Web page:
What’s the Big Deal about Bank Accounts?

Every accountant will tell you the same thing:  “Don’t comingle your funds” (which is accountant lingo for ‘don’t mix your business and personal money’), but I don’t often hear them explain why.

If pressed, they will usually talk about audits being worse, LLC protection voided, and complex things that like.  And while those are absolutely true, there are some equally important reasons that you should want to separate out your money.      

This is a parenting strategy that works well in my family -just don’t tell someone NOT to do something, but if you explain why and help them to understand why it’s important, it’s easier to comply or make it a priority.  

{important note – this works great with my 10-year-old.  My 3-year-old, nope. 🙂 }

3 (super compelling) reasons you MUST separate your business and personal money.  (that even my little Scarlett wouldn’t ignore)

1. You will never have clarity on your numbers 

If you have a bank account that has your business income going into it, along with your partner’s payroll check, and then you are paying your VA, Zoom subscription and also for your groceries out of that account, then it’s no wonder you are very unclear about your numbers for your business and personal needs. It’s going to be super hard to determine what your business needs to set as it’s sales goals and how much you need to pay yourself as CEO (2 super important numbers you need to know in your business) if things are all mixed together.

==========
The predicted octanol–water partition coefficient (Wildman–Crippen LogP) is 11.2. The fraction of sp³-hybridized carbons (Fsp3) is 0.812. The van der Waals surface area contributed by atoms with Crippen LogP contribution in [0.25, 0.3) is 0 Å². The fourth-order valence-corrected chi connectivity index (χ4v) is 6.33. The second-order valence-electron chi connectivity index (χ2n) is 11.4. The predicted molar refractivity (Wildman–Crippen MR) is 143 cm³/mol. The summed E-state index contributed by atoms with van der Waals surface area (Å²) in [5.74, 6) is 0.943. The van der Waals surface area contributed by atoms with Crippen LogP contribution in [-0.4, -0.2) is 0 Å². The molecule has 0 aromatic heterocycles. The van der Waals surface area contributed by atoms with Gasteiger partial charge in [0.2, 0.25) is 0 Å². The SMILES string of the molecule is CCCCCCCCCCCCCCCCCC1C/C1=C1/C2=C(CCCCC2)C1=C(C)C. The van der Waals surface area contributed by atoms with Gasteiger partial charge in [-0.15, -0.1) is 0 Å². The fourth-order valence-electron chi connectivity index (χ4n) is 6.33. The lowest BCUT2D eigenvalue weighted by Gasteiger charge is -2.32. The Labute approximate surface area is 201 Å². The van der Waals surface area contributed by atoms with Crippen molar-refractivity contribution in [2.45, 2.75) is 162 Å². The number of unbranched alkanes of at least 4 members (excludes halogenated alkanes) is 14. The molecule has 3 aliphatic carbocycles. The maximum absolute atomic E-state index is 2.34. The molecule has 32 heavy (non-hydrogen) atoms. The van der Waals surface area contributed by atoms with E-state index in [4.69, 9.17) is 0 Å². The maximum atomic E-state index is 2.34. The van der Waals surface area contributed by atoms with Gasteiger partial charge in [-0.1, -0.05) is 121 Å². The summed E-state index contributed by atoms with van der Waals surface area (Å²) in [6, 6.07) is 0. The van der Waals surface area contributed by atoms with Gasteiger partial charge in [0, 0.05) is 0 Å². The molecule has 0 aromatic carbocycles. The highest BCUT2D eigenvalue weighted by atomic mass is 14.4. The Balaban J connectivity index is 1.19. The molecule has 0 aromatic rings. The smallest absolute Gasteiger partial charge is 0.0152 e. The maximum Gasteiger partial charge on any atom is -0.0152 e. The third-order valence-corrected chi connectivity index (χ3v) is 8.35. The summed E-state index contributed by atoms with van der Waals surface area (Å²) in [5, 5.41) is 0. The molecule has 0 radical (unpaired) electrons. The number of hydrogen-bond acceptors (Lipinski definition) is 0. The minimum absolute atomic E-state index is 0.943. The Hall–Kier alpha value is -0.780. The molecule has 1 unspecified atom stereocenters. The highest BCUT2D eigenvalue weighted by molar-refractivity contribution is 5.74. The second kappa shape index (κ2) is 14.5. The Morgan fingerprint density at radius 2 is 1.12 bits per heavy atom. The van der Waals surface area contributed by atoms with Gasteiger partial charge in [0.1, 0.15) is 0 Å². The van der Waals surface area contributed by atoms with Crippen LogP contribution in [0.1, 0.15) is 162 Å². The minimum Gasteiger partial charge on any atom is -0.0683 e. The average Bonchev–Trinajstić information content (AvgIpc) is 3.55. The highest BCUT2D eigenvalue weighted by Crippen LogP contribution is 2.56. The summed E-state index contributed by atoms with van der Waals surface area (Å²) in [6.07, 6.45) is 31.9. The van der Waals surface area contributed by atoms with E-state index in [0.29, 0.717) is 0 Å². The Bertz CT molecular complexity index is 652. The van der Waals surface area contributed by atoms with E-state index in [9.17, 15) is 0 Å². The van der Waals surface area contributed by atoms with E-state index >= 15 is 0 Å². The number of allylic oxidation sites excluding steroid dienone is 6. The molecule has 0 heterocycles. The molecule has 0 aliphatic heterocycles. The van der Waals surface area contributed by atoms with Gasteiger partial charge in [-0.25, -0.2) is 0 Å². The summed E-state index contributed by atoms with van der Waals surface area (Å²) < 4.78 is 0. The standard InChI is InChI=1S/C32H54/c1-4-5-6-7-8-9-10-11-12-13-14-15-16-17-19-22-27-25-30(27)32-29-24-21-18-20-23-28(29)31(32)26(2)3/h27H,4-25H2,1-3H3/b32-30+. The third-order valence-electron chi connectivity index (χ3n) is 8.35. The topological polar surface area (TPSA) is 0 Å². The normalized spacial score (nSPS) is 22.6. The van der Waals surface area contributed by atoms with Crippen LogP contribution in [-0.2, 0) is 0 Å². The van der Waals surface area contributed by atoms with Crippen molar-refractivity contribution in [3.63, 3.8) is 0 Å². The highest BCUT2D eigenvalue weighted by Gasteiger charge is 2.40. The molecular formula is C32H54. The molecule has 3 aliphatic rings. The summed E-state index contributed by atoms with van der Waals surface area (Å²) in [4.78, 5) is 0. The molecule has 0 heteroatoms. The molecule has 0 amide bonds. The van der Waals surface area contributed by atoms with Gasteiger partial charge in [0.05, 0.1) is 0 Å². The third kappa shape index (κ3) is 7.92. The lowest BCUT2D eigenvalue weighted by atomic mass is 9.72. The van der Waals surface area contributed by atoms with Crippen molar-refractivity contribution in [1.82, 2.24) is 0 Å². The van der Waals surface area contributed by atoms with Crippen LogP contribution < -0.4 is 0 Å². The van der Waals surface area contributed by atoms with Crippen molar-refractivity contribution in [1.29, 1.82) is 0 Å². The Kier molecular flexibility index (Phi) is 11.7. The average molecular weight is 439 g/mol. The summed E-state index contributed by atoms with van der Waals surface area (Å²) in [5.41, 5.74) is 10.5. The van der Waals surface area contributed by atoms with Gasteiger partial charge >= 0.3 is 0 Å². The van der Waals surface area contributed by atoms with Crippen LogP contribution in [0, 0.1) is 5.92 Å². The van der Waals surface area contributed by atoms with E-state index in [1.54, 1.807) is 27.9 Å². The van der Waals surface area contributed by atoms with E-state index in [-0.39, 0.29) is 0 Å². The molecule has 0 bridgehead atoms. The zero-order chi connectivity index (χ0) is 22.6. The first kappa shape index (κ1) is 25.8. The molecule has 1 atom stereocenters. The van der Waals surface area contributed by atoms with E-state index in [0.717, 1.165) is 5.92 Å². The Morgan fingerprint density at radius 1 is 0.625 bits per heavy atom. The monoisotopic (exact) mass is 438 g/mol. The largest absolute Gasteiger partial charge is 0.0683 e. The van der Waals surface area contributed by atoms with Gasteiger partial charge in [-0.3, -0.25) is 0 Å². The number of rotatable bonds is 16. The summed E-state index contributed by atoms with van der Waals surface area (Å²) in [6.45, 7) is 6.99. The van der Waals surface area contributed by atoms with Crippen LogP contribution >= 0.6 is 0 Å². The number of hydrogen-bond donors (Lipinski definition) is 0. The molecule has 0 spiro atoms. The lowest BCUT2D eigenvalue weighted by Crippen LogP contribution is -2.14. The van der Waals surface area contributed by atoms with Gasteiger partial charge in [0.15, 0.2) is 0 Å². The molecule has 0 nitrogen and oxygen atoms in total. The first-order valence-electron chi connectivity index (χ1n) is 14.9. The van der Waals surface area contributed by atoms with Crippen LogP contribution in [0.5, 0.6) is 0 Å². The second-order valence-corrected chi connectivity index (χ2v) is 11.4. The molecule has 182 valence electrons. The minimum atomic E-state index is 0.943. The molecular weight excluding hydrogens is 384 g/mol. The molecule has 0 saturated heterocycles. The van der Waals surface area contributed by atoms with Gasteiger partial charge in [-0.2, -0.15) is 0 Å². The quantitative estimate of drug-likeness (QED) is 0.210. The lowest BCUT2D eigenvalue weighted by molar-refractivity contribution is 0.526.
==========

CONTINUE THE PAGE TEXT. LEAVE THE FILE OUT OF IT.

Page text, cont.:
2. It’s a pain in the ass to do your bookkeeping 

Whether you are doing your own bookkeeping or have someone helping you with it, having things mixed together is going to make your bookkeeping really suck.  And that’s going to cost you more to pay someone else to do it, or probably make you want to avoid it completely. (and then see #1, you will never have clarity on your numbers!) 

3. You are likely overpaying your taxes

When your money is all jumbled together, the chances of you having clean reporting of everything you spent from your business in a given year are not great. That’s going to lead to you missing out on tax deductions you could have taken and then you will pay more than you have to in taxes.  And I have never met anyone who voluntarily wants to pay more than they need to in taxes, and I doubt you are the first.  

While we are here, let me explain the legal and audit side of things that accountants love to talk about so I have covered all of our bases.  

If you have an LLC and you have your funds all mixed together, there are 2 potential issues that we see:   

If your income & expenses are mixed together in your bank accounts & you have a legal issue where they subpoena your records, they could nullify your LLC and say you aren’t running your business like a business so it’s not a business – and therefore you don’t have any of the protection you thought you had. Ouch.